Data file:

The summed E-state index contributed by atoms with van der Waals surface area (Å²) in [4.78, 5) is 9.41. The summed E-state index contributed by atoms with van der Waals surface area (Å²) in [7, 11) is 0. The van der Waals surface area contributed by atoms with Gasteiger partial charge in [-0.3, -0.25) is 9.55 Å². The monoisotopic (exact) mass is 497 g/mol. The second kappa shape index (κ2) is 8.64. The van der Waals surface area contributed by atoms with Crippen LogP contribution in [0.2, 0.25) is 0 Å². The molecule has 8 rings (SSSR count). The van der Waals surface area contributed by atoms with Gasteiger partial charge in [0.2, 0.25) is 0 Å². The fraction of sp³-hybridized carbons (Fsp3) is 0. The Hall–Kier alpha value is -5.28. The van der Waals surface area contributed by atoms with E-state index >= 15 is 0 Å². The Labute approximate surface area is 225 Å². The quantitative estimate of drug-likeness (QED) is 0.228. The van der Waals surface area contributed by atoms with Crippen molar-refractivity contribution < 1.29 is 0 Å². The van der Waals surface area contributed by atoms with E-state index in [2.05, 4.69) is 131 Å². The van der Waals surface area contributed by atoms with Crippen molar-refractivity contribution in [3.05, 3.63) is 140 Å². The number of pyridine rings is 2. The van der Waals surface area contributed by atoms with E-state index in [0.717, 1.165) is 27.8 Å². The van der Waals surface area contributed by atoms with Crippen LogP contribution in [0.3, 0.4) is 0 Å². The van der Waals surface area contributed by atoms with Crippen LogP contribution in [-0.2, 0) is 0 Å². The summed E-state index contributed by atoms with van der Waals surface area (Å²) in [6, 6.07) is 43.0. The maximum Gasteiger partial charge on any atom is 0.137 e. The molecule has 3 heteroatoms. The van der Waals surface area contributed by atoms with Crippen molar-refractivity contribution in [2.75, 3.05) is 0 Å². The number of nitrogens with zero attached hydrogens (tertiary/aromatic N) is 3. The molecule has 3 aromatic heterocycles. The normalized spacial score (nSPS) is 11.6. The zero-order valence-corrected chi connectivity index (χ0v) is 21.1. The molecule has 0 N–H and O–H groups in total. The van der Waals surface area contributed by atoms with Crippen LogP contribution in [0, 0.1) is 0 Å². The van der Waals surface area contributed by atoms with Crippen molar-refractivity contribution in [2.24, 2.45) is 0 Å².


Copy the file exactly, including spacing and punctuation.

The summed E-state index contributed by atoms with van der Waals surface area (Å²) in [4.78, 5) is 9.41. The summed E-state index contributed by atoms with van der Waals surface area (Å²) in [7, 11) is 0. The van der Waals surface area contributed by atoms with Gasteiger partial charge in [-0.3, -0.25) is 9.55 Å². The monoisotopic (exact) mass is 497 g/mol. The second kappa shape index (κ2) is 8.64. The van der Waals surface area contributed by atoms with Crippen LogP contribution in [0.2, 0.25) is 0 Å². The molecule has 8 rings (SSSR count). The van der Waals surface area contributed by atoms with Gasteiger partial charge in [0.2, 0.25) is 0 Å². The fraction of sp³-hybridized carbons (Fsp3) is 0. The Hall–Kier alpha value is -5.28. The van der Waals surface area contributed by atoms with E-state index >= 15 is 0 Å². The Labute approximate surface area is 225 Å². The quantitative estimate of drug-likeness (QED) is 0.228. The van der Waals surface area contributed by atoms with Crippen molar-refractivity contribution < 1.29 is 0 Å². The van der Waals surface area contributed by atoms with E-state index in [2.05, 4.69) is 131 Å². The van der Waals surface area contributed by atoms with Crippen molar-refractivity contribution in [3.05, 3.63) is 140 Å². The number of pyridine rings is 2. The van der Waals surface area contributed by atoms with E-state index in [0.717, 1.165) is 27.8 Å². The van der Waals surface area contributed by atoms with Crippen LogP contribution in [0.3, 0.4) is 0 Å². The van der Waals surface area contributed by atoms with Crippen LogP contribution in [-0.2, 0) is 0 Å². The summed E-state index contributed by atoms with van der Waals surface area (Å²) in [6, 6.07) is 43.0. The maximum Gasteiger partial charge on any atom is 0.137 e. The molecule has 3 heteroatoms. The van der Waals surface area contributed by atoms with Crippen molar-refractivity contribution in [2.75, 3.05) is 0 Å². The number of nitrogens with zero attached hydrogens (tertiary/aromatic N) is 3. The molecule has 3 aromatic heterocycles. The normalized spacial score (nSPS) is 11.6. The zero-order valence-corrected chi connectivity index (χ0v) is 21.1. The molecule has 0 N–H and O–H groups in total. The van der Waals surface area contributed by atoms with Crippen LogP contribution in [0, 0.1) is 0 Å². The van der Waals surface area contributed by atoms with Crippen molar-refractivity contribution in [2.24, 2.45) is 0 Å².